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Jeremiah: Historical Background Part Eight

It was in the year 609 B.C.E. that tragedy first struck. This year witnessed both Yoshiyahu’s death and the end of Judah’s independence. The Medes and the Babylonians had allied to bring Assyria to the ground, in 612 destroying Nineveh, and in 610 ejecting the refugee Assyrian government from Harran.

But a serious crash was not to bring peace to Judah. There was the corpse of an empire to be divided, and about it the vultures gathered: The Medes, the Babylonians, and the Egyptians. The first of these busied themselves extending their control through the areas east and north of the mountains, in Iran, in Armenia and into Asia Minor. But the Babylonians, already in control of the whole of the Mesopotamian plain, and the Egyptians, who desired to further their own interests, both had their eyes on erstwhile Assyrian holdings west of the Euphrates. And between the upper and nether millstones of their rival ambitions, Judah was caught and crushed.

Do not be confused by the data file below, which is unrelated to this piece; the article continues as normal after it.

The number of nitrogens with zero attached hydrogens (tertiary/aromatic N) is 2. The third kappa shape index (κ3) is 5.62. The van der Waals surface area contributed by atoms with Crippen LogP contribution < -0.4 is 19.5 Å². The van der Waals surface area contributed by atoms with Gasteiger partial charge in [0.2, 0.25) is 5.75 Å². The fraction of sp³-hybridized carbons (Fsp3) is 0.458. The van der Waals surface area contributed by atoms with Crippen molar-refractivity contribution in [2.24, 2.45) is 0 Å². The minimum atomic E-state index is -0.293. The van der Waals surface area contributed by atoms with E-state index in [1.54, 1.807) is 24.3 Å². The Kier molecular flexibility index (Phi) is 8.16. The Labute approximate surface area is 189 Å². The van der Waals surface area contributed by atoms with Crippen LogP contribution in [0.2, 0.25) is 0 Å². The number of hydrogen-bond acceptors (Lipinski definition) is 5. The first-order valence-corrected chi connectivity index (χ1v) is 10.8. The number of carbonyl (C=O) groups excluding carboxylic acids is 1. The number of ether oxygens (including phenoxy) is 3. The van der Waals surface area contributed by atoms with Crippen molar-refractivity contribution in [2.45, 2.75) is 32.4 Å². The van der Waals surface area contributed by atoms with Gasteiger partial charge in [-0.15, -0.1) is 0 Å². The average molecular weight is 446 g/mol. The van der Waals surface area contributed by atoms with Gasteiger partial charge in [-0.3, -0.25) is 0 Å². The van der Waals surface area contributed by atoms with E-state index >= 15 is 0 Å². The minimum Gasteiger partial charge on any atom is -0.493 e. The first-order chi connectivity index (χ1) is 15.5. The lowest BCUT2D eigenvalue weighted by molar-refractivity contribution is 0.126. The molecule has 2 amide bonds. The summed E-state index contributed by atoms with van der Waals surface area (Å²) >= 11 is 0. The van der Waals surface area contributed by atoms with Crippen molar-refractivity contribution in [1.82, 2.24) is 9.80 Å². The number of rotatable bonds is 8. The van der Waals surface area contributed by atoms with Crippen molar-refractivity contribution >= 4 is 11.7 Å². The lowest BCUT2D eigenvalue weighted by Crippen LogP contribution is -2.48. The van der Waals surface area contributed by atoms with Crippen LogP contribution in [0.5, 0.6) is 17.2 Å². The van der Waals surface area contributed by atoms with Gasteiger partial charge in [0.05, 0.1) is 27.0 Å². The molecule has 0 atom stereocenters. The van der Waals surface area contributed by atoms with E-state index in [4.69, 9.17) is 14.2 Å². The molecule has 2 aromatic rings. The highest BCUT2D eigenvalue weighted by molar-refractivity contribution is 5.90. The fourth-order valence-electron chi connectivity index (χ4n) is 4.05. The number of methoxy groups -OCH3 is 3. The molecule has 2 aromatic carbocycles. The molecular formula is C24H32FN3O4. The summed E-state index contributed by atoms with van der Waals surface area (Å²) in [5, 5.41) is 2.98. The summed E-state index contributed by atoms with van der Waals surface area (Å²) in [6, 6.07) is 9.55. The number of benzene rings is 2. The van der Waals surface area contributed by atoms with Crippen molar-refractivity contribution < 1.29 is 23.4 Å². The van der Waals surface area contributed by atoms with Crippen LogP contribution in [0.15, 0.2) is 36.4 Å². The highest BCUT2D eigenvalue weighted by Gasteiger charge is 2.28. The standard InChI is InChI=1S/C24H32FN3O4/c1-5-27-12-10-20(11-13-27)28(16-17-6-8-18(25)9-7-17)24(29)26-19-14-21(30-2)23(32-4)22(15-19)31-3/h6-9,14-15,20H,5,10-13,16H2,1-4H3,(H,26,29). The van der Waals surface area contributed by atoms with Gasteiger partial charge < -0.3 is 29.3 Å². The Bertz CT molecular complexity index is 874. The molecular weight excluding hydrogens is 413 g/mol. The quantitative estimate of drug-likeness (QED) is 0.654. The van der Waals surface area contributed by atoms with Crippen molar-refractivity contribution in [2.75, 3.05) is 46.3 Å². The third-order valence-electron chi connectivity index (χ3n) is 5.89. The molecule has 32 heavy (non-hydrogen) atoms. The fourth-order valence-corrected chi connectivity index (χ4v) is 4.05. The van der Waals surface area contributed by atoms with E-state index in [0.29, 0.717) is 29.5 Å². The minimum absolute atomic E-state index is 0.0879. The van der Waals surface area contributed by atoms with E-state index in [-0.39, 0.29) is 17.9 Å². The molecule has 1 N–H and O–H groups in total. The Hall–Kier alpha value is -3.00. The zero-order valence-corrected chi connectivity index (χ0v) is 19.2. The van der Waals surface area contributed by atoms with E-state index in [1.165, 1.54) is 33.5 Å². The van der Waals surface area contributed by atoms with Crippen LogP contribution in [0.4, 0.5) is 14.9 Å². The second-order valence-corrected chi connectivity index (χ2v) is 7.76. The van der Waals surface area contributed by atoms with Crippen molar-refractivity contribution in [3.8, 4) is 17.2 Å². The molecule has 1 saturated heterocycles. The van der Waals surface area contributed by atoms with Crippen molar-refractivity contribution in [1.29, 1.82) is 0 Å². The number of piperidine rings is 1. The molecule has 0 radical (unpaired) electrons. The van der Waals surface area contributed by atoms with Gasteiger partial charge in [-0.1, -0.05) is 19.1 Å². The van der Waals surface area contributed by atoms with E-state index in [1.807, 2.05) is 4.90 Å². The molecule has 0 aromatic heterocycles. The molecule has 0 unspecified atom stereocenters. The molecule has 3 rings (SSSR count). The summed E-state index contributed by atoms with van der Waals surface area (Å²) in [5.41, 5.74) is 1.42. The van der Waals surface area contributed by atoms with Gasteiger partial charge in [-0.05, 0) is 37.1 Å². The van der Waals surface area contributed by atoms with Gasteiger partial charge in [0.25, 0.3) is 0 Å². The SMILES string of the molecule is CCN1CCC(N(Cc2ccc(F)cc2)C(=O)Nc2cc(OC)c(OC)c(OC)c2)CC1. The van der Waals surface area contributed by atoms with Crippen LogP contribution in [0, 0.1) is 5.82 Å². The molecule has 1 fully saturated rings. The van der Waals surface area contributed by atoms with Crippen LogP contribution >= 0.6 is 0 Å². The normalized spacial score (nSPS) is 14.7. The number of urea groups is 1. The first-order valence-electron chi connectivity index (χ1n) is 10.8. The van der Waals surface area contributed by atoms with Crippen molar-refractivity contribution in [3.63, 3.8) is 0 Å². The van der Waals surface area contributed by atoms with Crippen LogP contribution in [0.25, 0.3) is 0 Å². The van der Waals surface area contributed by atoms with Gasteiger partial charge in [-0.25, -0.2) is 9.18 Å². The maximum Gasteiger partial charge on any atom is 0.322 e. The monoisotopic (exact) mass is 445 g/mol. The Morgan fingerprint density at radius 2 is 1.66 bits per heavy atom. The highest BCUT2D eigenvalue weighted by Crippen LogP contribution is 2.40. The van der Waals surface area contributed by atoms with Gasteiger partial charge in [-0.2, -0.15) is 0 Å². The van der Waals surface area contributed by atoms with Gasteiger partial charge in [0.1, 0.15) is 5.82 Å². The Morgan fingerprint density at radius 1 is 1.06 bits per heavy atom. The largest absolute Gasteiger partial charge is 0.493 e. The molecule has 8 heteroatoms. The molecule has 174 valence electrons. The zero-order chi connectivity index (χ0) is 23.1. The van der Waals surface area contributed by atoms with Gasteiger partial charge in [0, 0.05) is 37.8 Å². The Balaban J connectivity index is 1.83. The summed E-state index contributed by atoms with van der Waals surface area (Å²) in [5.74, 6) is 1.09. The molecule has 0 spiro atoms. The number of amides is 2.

In 609, Pharoah Necho II, who had succeeded his father Psammetichus on the throne of Egypt, marched with a large force northward to Carchemish on the Euphrates to assist the Assyrians in a last effort to retake Harran.  At Megiddo, now within the territory of reunited Israel, Yoshiyahu tried to stop him. The verse promises, “And a sword will not cross your land (Vayikra 26:6),” and Yoshiyahu was convinced that his reforms were sufficient to rely on this promise of the Torah despite Jeremiah’s warnings to the contrary. Yoshiyahu was killed and brought dead in his chariot to Jerusalem amid great lamentation (II Kings 23:29, II Chronicles 35:20–25). His son Yehoachaz was made King in his place.

Necho was left for the moment in control of Israel and Syria. So he set out to consolidate his position. Naturally, he accorded Judah rough treatment. Having summoned Yehoachaz, who had reigned only 3 months, to his headquarters at Riblah in central Syria, he deposed him and deported him to Egypt (II Kings 23:31–35), and then placed Yehoachim, another of Yoshiyahu’s sons, on the throne as his vassal, and placed the land under heavy tribute. Yehoachim was obliged to raise this by means of a heavy tax levied on all landholding citizens. Judah’s independence was over.

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